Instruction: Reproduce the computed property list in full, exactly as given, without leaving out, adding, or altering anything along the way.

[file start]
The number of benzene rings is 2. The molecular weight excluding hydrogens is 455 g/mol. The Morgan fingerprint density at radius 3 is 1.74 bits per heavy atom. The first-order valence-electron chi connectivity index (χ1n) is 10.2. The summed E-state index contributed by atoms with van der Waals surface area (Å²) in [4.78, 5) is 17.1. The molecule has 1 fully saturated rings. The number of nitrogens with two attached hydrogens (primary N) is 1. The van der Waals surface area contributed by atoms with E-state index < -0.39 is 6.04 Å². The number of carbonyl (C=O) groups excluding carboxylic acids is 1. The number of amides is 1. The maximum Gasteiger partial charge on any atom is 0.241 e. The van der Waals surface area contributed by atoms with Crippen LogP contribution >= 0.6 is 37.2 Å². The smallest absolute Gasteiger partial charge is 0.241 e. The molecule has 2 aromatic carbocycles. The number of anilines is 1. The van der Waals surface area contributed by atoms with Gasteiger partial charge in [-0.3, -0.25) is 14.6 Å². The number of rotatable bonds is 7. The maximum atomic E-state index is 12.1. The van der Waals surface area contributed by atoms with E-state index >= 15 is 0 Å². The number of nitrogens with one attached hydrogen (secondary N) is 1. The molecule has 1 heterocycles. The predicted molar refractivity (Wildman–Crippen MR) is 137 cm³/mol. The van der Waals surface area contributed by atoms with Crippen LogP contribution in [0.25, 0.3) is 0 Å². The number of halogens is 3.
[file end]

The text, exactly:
The number of benzene rings is 2. The molecular weight excluding hydrogens is 455 g/mol. The Morgan fingerprint density at radius 3 is 1.74 bits per heavy atom. The first-order valence-electron chi connectivity index (χ1n) is 10.2. The summed E-state index contributed by atoms with van der Waals surface area (Å²) in [4.78, 5) is 17.1. The molecule has 1 fully saturated rings. The number of nitrogens with two attached hydrogens (primary N) is 1. The van der Waals surface area contributed by atoms with E-state index < -0.39 is 6.04 Å². The number of carbonyl (C=O) groups excluding carboxylic acids is 1. The number of amides is 1. The maximum Gasteiger partial charge on any atom is 0.241 e. The van der Waals surface area contributed by atoms with Crippen LogP contribution >= 0.6 is 37.2 Å². The smallest absolute Gasteiger partial charge is 0.241 e. The molecule has 2 aromatic carbocycles. The number of anilines is 1. The van der Waals surface area contributed by atoms with Gasteiger partial charge in [-0.3, -0.25) is 14.6 Å². The number of rotatable bonds is 7. The maximum atomic E-state index is 12.1. The van der Waals surface area contributed by atoms with E-state index >= 15 is 0 Å². The number of nitrogens with one attached hydrogen (secondary N) is 1. The molecule has 1 heterocycles. The predicted molar refractivity (Wildman–Crippen MR) is 137 cm³/mol. The van der Waals surface area contributed by atoms with Crippen LogP contribution in [0.25, 0.3) is 0 Å². The number of halogens is 3.